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  1. #1

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    problem with the nikon n60

    i ran out of film, and last night i was just snapping pictures without film in there. this morning i got my camera out, and the flash doesn't work. the lcd just says "err" on it. what is the error? could it be the battery? but the battery meter looks just fine!

  2. #2

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    even if i don't take a picture with flash, there is still an error message

  3. #3
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    I think your camera is probably fine. Try loading some film and putting on an AF lens, i'll bet the 'err' message goes away.
    Robert M. Teague
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  4. #4

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    yeah, i was thinking it's probably just needing some film. just wondering if anything was actually wrong.

    thanks!

  5. #5

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    Not really a good idea to dry fire the camera. Guess ya don't have a manual? The Err signal blinks when there is no film in the camera.
    Get to the local camera shop and pick up some ammo. Even your local grocery store should have film.

    Mike

    PS:One of the best lessons I learned was to read the manual from cover to cover, 4 times, before even loading a roll of film.
    "Haste lays waste"
    jmk

  6. #6

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    haha, sorry. i didn't know i wasn't supposed to dry-fire the camera. it didn't come with a manual. but i'll buy one from somewhere.

    thanks

  7. #7

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    p.s. what happens from dry-firing a camera?

  8. #8

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    Quote Originally Posted by alanportfolio
    p.s. what happens from dry-firing a camera?
    Nothing untoward. Most manuals recommend you become accustomed to the camera functionality and controls before loading film. I 'dry-fire' my LF lenses/shutters all the time and often do it with SLR cameras when I'm checking for vignetting of filter and holder combinations. The only two downsides are that if your shutter is electronic it'll consume battery power. Secondly all shutters and other mechanical camera components have a finite life (or a certain number of shots before failure if you like) but I doubt you'll find this a problem unless you use a large amount of film.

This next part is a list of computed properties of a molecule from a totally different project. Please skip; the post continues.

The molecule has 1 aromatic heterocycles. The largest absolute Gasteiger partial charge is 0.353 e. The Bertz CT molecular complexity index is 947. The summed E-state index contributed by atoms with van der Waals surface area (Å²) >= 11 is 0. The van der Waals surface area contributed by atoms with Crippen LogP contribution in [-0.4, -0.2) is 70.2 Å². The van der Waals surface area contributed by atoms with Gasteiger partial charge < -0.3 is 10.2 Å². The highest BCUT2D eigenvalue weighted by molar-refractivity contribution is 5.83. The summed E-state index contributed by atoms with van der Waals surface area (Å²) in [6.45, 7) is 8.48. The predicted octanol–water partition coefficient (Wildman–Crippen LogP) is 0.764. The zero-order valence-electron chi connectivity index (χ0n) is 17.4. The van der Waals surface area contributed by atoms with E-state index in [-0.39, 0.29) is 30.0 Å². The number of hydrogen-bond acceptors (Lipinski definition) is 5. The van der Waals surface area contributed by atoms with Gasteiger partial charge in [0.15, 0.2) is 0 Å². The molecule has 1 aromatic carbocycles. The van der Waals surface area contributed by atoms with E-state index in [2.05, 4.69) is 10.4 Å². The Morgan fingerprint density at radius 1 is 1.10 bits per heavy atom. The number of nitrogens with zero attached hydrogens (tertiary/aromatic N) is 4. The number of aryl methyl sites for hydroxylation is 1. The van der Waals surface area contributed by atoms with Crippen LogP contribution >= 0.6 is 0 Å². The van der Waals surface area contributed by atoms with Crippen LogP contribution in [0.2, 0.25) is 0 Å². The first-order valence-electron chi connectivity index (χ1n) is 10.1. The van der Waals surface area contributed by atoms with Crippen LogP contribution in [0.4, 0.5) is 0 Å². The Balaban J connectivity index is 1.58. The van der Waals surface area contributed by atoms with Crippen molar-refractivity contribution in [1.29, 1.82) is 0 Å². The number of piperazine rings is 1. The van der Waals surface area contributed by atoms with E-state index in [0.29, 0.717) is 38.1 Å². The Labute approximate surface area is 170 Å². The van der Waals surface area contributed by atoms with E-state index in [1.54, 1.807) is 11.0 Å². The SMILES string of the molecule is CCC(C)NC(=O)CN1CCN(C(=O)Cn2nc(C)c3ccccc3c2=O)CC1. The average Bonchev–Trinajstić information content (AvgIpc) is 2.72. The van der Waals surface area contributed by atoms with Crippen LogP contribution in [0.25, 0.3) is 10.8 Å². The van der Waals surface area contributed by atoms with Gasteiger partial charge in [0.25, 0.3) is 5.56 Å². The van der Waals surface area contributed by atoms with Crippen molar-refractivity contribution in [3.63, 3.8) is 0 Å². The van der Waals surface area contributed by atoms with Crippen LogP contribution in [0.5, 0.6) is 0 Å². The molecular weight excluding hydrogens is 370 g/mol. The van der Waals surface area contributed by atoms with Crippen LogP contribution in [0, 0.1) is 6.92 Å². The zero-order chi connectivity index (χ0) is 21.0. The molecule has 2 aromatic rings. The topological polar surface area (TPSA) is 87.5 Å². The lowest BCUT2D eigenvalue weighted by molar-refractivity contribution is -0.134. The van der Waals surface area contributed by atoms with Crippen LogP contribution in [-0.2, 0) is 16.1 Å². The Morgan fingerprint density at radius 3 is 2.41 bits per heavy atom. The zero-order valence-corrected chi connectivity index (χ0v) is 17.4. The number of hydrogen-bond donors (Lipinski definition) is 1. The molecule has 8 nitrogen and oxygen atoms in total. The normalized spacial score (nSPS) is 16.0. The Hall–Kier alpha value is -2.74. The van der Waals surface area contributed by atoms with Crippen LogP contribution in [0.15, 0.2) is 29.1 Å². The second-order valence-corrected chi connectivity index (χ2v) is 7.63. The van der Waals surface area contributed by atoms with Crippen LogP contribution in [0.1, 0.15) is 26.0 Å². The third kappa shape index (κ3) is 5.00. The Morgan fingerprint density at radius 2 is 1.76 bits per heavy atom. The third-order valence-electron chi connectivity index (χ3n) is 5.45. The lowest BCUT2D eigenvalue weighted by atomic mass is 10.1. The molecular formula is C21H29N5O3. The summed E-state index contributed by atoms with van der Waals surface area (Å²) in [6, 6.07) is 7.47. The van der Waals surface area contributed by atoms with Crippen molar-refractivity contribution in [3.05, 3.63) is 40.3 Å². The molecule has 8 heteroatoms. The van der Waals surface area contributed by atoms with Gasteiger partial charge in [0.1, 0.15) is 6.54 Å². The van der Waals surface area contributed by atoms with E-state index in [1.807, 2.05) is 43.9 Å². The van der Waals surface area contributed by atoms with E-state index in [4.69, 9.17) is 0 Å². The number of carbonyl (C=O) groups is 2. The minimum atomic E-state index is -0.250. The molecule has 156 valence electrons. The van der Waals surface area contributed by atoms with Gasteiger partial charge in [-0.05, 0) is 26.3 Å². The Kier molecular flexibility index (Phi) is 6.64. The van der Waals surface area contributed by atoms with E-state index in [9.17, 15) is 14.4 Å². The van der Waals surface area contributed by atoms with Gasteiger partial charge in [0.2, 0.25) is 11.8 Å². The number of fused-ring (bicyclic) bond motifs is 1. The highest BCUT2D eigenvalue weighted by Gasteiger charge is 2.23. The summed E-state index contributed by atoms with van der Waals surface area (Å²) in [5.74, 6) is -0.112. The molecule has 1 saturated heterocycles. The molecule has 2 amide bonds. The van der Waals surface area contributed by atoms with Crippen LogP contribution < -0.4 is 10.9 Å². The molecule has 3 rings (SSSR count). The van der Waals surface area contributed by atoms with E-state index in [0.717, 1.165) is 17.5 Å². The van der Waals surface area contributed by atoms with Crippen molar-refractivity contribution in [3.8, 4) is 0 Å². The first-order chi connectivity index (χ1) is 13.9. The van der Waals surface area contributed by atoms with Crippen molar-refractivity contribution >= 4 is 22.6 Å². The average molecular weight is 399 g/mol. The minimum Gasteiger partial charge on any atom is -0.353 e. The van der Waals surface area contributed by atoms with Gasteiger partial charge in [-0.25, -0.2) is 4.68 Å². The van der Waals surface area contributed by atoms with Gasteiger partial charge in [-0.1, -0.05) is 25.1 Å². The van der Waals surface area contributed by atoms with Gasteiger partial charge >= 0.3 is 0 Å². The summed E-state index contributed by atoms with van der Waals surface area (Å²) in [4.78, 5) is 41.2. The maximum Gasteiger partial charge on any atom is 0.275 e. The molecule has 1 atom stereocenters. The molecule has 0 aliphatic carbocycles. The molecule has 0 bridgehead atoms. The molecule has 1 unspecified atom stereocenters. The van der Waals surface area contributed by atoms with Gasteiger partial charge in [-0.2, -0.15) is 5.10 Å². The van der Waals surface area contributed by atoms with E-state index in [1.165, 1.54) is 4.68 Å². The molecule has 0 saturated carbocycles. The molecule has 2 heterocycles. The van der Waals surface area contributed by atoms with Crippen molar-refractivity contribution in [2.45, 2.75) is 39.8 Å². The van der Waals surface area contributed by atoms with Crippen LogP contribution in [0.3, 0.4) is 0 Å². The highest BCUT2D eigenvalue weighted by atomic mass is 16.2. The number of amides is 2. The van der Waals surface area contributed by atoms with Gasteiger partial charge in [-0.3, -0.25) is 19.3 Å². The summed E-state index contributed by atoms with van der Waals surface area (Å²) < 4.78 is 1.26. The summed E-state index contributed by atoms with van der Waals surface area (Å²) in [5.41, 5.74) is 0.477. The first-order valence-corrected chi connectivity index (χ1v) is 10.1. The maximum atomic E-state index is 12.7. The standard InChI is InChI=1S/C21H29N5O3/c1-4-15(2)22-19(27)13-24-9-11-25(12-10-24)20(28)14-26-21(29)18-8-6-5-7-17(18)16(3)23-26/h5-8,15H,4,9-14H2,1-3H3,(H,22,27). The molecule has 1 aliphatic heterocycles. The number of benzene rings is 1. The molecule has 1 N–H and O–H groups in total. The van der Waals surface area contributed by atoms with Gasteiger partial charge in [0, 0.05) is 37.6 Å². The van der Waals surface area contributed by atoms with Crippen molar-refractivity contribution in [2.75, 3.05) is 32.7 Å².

Roger.

  9. #9

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    Dedicated TTL flashes will give false readings and errors if no film is in the camera. This is because the light meter reading is taken from light that bounces off the film surface at the moment of exposure. As film is usually a dull mid-grey or brown colour, the light meter is calibrated for that shade. When there is no film in the camera, the light meter sees a black shiny surface and gets itself totally confused.

    I came across this 'problem' over 20 years ago, testing a Pentax Super A with a dedicated flash without any film. I took it back to the dealer only to be sent away feeling very silly.

    The light meter thats used for daylight (non-flash) photography is different and is not affected by dry running the camera.
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  10. #10

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    Quote Originally Posted by petebown
    Dedicated TTL flashes will give false readings and errors if no film is in the camera. This is because the light meter reading is taken from light that bounces off the film surface at the moment of exposure. As film is usually a dull mid-grey or brown colour, the light meter is calibrated for that shade. When there is no film in the camera, the light meter sees a black shiny surface and gets itself totally confused.

    I came across this 'problem' over 20 years ago, testing a Pentax Super A with a dedicated flash without any film. I took it back to the dealer only to be sent away feeling very silly.

    The light meter thats used for daylight (non-flash) photography is different and is not affected by dry running the camera.
    aha, i see. okay, thank you



 

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